These numbers don’t include how room and board factors in, which brings in $10,000 per student per year. Currently, 127 students live on campus.
Judson also is out of options regarding credit because it already owes more than $15 million in unpaid debt.
Expenses were trimmed going into the spring semester by eliminating the associate’s in nursing program, restructuring the summer term, reducing personnel and holding off on campus repairs/upgrades, but the $8.5 million budget remains out of balance.
According to Fuller’s estimates, Judson would need a windfall of $40 million to truly turn things around, even if that amount came in at $8 million a year for the next five years. The breakdown of the money needed, as outlined by Fuller, would be:
- $5 million to close the operating deficit
- $2 million to revive the buildings and infrastructure
- $1 million for seed money for revamping and rebranding the school
‘All-in’ support needed
“While the alumnae base and other supporters have responded generously to the financial challenges with their giving, and the focus group feedback reflected a deep level of ‘all in’ support, the path to a turnaround is daunting and full of difficult decisions,” the report reads.
“During this project, many voices of faithful, godly women were heard in support of the college. These voices must continue to lift prayers for wisdom, courage and for the God who owns the cattle on a thousand hills to sell a few of them on Judson’s behalf so the turnaround can begin and succeed.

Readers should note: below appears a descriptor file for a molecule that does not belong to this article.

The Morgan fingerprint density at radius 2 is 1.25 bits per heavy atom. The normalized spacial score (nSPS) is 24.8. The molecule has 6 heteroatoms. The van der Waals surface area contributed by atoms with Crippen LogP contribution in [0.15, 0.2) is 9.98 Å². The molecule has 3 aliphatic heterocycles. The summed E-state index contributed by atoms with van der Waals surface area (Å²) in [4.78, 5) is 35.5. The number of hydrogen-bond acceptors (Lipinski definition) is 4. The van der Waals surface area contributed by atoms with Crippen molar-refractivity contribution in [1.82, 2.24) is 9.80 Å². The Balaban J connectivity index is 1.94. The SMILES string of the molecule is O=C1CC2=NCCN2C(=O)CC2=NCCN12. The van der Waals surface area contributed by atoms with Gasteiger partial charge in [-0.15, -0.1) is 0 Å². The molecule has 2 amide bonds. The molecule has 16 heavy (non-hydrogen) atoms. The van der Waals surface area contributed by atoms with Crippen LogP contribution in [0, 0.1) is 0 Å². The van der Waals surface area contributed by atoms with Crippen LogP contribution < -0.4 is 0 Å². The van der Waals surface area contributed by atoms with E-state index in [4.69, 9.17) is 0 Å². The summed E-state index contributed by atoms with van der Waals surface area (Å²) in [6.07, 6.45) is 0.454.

“We believe there is something unique and valuable at Judson, worth the investment, especially after nearly two centuries of educating Christian women as leaders and key contributors to their professions, physical and faith communities, and family situations. Overcoming [the challenges outlined in the report] will require focus, discipline, and an ongoing infusion of cash through donor support and other means to do the turnaround necessary for Judson to move from surviving to thriving.”
Judson remains accredited at the present time. School officials self-reported the situation to the Southern Association of Colleges and Schools (SACS) in December and a full report is due back to SACS by March 15. From there, decisions will be made regarding the school’s accreditation status.
(EDITOR’S NOTE – Jennifer Davis Rash, editor-in-chief of The Alabama Baptist, and Mary Amelia Taylor, associate vice president for marketing and communications at Judson College, contributed to this report.)